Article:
King County Council to take up $180M for Safeco Field
As the King County Council prepares to vote on a controversial proposal to use $180 million of the county’s hotel-motel tax for upgrades to Safeco Field as part of a new 25-year deal with the team, the Regional Policy Committee heard from representatives from the Mariners and the Seahawks, as well as the Seattle Sports Commission about the community impact professional sports have on the area.
There’s been significant pushback by many on the proposal to use the tax dollars for Safeco, including from county councilmember Dave Upthegove, who believes the money would be better spent on affordable housing to help address the region’s homeless crisis.
But Peter Von Reichbauer remains committed to the plan and made this point to start off the meeting.
“If we didn’t have sports, what would we cheer about? And the reality in today’s news, even more importantly, sports is a critically important for our community. It’s important to recognize not just the economic benefit, but the community involvement,” Von Reichbauer said.
Chuck Nelson with the Seattle Sports Commission says first and foremost, it’s about community pride and spirit.
But it’s also about the economic impact.
“The Mariners will draw somewhere between two and half and three million people to come see their games and those tickets are not free,” Nelson said. “The Seahawks will get 70,000 people ten times, so you get the three quarters of a million people there, and the economic impact of that is enormous and it’s not just the ‘millionaire athletes.’ Thousands and thousands of concession workers, people that clean up the stadium, people that park cars — it’s servers, waiters, bus boys, cooks, and the economic impact in the districts in the areas in which the stadiums reside.”
Joe Chard is the Mariner’s Vice President of Corporate Business and Community Relations and was key in setting up Mariner’s Care, the team’s nonprofit foundation, which he says has helped to raise over $25 million for local charities since 1991.
But he says the Mariners also recognize they have to be part of the solution to the homeless crisis.
“That’s why we’ve partnered with organizations like the Mockingbird Society, Compass Housing Alliance, and Mary’s Place to work to help sponsor their events and just get with them to see how we can be part of the solution in this issue,” Chard said. “As you know, just last week, we had the Pearl Jam shows that helped raise around $11 million for the Vitalogy Foundation that helps to work solutions for homelessness.”
The Seahawks detailed the various work the team and the players do to help kids in the community, veterans, and others.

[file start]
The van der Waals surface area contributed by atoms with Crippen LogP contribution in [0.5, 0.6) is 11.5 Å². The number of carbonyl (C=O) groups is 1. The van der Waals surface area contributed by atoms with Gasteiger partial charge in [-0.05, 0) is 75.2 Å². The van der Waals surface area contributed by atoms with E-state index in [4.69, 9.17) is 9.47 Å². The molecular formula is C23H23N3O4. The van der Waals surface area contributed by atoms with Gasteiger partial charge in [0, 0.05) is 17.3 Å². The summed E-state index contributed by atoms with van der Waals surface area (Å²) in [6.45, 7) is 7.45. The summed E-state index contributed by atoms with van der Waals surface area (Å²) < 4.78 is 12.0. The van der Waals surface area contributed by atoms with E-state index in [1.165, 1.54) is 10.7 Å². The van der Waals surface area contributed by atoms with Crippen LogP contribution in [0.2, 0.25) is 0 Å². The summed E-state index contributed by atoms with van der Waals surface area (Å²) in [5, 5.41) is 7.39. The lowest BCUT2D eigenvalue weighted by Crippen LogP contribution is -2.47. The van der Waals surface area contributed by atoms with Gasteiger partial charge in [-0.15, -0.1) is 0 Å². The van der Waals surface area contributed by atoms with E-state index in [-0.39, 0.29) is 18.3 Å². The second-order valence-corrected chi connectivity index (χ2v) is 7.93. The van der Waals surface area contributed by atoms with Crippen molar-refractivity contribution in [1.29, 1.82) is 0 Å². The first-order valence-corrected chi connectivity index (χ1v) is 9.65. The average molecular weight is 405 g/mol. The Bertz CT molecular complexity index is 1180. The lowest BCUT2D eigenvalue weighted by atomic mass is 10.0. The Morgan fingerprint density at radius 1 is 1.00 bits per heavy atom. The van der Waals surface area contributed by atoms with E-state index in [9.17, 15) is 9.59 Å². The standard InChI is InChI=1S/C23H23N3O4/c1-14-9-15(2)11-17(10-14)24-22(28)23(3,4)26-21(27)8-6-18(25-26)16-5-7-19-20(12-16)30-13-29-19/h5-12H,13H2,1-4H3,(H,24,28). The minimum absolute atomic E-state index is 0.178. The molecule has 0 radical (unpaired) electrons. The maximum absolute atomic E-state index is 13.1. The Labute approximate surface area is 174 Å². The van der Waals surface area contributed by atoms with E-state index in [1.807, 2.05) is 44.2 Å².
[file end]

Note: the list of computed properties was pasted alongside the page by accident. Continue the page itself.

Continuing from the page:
Former Seahawk Jordan Babineaux told the committee about his work with the Union Gospel Mission and his boots on the ground approach to helping with the homeless emergency.
“Every month, I take a group of nine of us, we load up the van, and we go out on these search and rescue missions,” Babineaux said. “We bring resources, food, clothing, hope, and love. And that’s been something that’s been near and dear to me is to help be an answer and a solution to the homelessness problem here in Seattle by partnering with the Union Gospel Mission.”
The big backdrop of this meeting of the Regional Policy Committee, which also includes leaders from Bellevue, Burien and other cities, was the looming battle over whether to give the Mariners the $180 million.
The issue will ultimately be decided by the King County Council, which will discuss it in committee next week.
Right now, three councilmembers have come out against the plan and two for it, including Von Reichbauer. The other four county councilmembers have not indicated whether they were for or against it, but at Wednesday’s Regional Policy meeting councilmember Larry Gossett also appeared to signal his lack of support for the plan, quoting a recent Seattle Times column to suggest the Mariners could handle these costs on their own.
“Two or three dollar increase in tickets, a little less profit from the owners could easily come up with $190 million in 15 or 20 years and that still remains the crux of the issue that we’re going to have to deal with,” Gossett said.
Von Reichbauer responded with a reminder.
“And I’m sure you remember, too, that the facility [Safeco] is not owned by the owners, it’s owned by the Public Facilities District,” Von Reichbauer said.
That’s the argument you can expect to hear more of as the county council starts to take this up next week.
The Mariners say they’re expecting $800 million in stadium fixes over the 25 years of the new lease, most of which they’ll cover on their own.
The $180 million is coming from the hotel-motel tax, some of which already goes toward affordable housing. The argument is that the rest of the money, which can be used for housing or tourism, which includes stadiums, should, for the most part, go to housing given the homeless and affordable housing crisis. County councilmember Jeanne Kohl-Wells, an original sponsor of the proposal who later pulled her support, has suggested using just $25 million of the hotel-motel tax dollars for Safeco.
The Mariners say that’s not something they can support, and while they are not threatening to leave Seattle, they say $25 million is not enough. They could end up signing a short-term 5-year lease if they do not get the $180 million for Safeco and revisit the issue later.